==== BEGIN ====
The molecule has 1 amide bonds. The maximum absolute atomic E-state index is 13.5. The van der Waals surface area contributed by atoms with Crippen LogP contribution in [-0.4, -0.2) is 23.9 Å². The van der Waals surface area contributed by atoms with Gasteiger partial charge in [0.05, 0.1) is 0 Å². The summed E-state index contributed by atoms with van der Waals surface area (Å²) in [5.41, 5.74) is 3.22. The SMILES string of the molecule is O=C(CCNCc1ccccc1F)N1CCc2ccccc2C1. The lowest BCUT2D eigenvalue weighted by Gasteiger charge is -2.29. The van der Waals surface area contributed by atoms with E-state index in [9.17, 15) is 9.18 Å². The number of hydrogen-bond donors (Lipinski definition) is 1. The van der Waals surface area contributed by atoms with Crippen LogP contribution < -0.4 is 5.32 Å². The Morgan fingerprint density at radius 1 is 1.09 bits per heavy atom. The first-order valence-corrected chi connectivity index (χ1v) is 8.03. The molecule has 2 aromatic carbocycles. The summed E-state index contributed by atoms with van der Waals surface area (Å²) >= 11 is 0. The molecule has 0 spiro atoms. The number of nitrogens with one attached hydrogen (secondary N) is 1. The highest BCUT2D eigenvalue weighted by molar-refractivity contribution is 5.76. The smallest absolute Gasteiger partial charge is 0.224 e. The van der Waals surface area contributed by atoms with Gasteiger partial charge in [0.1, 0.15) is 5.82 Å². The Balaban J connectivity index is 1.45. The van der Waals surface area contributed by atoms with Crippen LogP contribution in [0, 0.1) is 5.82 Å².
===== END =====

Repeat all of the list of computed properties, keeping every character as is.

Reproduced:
The molecule has 1 amide bonds. The maximum absolute atomic E-state index is 13.5. The van der Waals surface area contributed by atoms with Crippen LogP contribution in [-0.4, -0.2) is 23.9 Å². The van der Waals surface area contributed by atoms with Gasteiger partial charge in [0.05, 0.1) is 0 Å². The summed E-state index contributed by atoms with van der Waals surface area (Å²) in [5.41, 5.74) is 3.22. The SMILES string of the molecule is O=C(CCNCc1ccccc1F)N1CCc2ccccc2C1. The lowest BCUT2D eigenvalue weighted by Gasteiger charge is -2.29. The van der Waals surface area contributed by atoms with E-state index in [9.17, 15) is 9.18 Å². The number of hydrogen-bond donors (Lipinski definition) is 1. The van der Waals surface area contributed by atoms with Crippen LogP contribution < -0.4 is 5.32 Å². The Morgan fingerprint density at radius 1 is 1.09 bits per heavy atom. The first-order valence-corrected chi connectivity index (χ1v) is 8.03. The molecule has 2 aromatic carbocycles. The summed E-state index contributed by atoms with van der Waals surface area (Å²) >= 11 is 0. The molecule has 0 spiro atoms. The number of nitrogens with one attached hydrogen (secondary N) is 1. The highest BCUT2D eigenvalue weighted by molar-refractivity contribution is 5.76. The smallest absolute Gasteiger partial charge is 0.224 e. The van der Waals surface area contributed by atoms with Gasteiger partial charge in [0.1, 0.15) is 5.82 Å². The Balaban J connectivity index is 1.45. The van der Waals surface area contributed by atoms with Crippen LogP contribution in [0, 0.1) is 5.82 Å².